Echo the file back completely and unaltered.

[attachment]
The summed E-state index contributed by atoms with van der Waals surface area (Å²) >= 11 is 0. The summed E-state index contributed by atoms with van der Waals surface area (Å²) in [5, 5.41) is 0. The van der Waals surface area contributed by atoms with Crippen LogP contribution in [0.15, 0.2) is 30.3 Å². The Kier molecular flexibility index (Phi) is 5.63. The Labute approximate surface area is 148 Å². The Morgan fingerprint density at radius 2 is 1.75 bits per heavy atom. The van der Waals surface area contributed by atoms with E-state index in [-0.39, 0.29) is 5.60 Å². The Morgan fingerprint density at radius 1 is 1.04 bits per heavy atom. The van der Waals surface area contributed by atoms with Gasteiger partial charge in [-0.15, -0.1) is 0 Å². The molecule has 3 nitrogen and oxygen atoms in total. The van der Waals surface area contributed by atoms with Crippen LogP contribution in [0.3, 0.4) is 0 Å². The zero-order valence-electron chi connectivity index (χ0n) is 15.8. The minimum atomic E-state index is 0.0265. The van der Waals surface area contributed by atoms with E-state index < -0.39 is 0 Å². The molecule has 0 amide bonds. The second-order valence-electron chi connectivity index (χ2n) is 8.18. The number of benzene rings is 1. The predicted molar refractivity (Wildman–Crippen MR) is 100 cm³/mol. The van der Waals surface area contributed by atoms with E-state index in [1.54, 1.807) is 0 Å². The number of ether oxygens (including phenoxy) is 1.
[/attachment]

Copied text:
The summed E-state index contributed by atoms with van der Waals surface area (Å²) >= 11 is 0. The summed E-state index contributed by atoms with van der Waals surface area (Å²) in [5, 5.41) is 0. The van der Waals surface area contributed by atoms with Crippen LogP contribution in [0.15, 0.2) is 30.3 Å². The Kier molecular flexibility index (Phi) is 5.63. The Labute approximate surface area is 148 Å². The Morgan fingerprint density at radius 2 is 1.75 bits per heavy atom. The van der Waals surface area contributed by atoms with E-state index in [-0.39, 0.29) is 5.60 Å². The Morgan fingerprint density at radius 1 is 1.04 bits per heavy atom. The van der Waals surface area contributed by atoms with Gasteiger partial charge in [-0.15, -0.1) is 0 Å². The molecule has 3 nitrogen and oxygen atoms in total. The van der Waals surface area contributed by atoms with Crippen LogP contribution in [0.3, 0.4) is 0 Å². The zero-order valence-electron chi connectivity index (χ0n) is 15.8. The minimum atomic E-state index is 0.0265. The van der Waals surface area contributed by atoms with E-state index < -0.39 is 0 Å². The molecule has 0 amide bonds. The second-order valence-electron chi connectivity index (χ2n) is 8.18. The number of benzene rings is 1. The predicted molar refractivity (Wildman–Crippen MR) is 100 cm³/mol. The van der Waals surface area contributed by atoms with E-state index in [1.54, 1.807) is 0 Å². The number of ether oxygens (including phenoxy) is 1.